I grew up in Modesto (well thru 6th grade anyway before the midwest and then the east coast beckoned) … and my dad would take me to Turlock each year for the county carnival and fair. When I heard the kid from Turlock in the draft last night I tried to remember anything about Turlock. I simply remember that we went there one night each year to the carnival and my mom refused to go. I guess that says it all.

  2. Steve Myers

    Gary, i love how this post moves from a hilarious and accurate description of the draft, in my estimation anyway, to some details of who the A’s took. Great writing!

      1. Steve Myers

        Gary, I’m not sure who the Brewers picked either. I was watching the draft, kind of drunk too, and fell asleep before the Brewers picked which I think was 20th.

  3. SeaGuy


    I have been an A’s fan since the very early 1970’s and Vida Blue has always been my favorite of all players.

    I discovered your blog several years ago, and I LOVE that I generally ‘know’ the names, even the obscure ones, of past A’s players mentioned here.

    I still have a “1973 World Champions” A’s pennant on the wall. And I lived through the lean (decades) since then. I know right where I was when Eckersley gave up the home run… And I made my way down to the Bay Area for what became the “Rattle of the Bay”. I was sitting on a motel bed in Redwood City thumbing through classified ads in hope of getting some Giant’s fans who’d already given up, to sell me a ticket to a later game, when the big one hit. (two days earlier I’d been on someone’s porch in the San Mateo area ready to spend $175 on a ticket to the earthquake game, BUT miraculously he would only sell them 2 at a time, and I only needed one)

    Lots of A’s lore never leaves my mind (Finley, attendance 653, Billy Ball – I still have some KFBK stickers that say “Billy Ball” – as I live out of town, I have only BEEN to the Oakland Coliseum once… but I had enough instinct to get up and leave my seat in the rafters down the left field line, and circle out toward center field to watch Mark McGwire’s 94th home run sail a couple of sections over. That day I also witnessed Billy Beane’s final career RBI, along with 2 of his career total of 30 runs scored.{just how many people do you know who have witnessed live BIlly Beane scoring 2 runs in a Major League game?} )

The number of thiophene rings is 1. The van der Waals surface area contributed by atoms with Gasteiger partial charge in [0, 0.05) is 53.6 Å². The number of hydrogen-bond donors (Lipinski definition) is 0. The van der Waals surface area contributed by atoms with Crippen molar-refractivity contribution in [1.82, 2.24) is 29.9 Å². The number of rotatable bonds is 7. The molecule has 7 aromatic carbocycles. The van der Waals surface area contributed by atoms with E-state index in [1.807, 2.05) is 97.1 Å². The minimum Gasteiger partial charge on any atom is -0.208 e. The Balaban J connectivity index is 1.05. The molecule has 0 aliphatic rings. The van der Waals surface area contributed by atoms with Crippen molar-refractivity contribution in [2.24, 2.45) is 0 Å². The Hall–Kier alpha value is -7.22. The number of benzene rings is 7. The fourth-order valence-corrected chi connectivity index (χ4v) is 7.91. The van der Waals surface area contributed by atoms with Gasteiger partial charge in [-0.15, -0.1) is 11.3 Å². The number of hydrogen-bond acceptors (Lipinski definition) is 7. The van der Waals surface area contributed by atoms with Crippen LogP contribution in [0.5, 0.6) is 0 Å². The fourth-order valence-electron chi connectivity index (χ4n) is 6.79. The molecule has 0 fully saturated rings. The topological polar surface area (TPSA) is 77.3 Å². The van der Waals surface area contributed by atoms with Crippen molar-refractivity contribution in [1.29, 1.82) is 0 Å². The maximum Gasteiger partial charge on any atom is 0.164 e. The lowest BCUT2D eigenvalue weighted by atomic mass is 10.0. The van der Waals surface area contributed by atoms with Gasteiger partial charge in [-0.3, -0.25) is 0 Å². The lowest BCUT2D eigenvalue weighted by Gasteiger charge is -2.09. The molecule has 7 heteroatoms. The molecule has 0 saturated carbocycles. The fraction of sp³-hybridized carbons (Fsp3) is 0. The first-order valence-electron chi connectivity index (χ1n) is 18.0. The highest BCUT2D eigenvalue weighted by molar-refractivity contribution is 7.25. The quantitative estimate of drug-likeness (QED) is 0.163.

In recent years I’ve not often remembered to tune in to your blog, because it isn’t predictable when there will be a new entry… BUT I love catching up… just seeing the old names mentioned in some way, is fun.

    Most of my live A’s action took place at the old Kingdome… and I was there on the day that King Kong delivered homers in each of his first 3 at-bats. The best pitcher’s duel I ever witnessed was Vida against Enrique Romo. I can also recall when the Tacoma minor league franchise of the A’s in the 1980’s produced 3 consecutive A.L. Rookies of the Year for the big club.

    Anyway, I just wanted to give you a sense for who else out here is reading your blog… and to let you know that all references to some of the semi-obscure A’s of yore, are usually appreciated in this corner.

    Thanks for your efforts, and I hope you don’t forget your password again.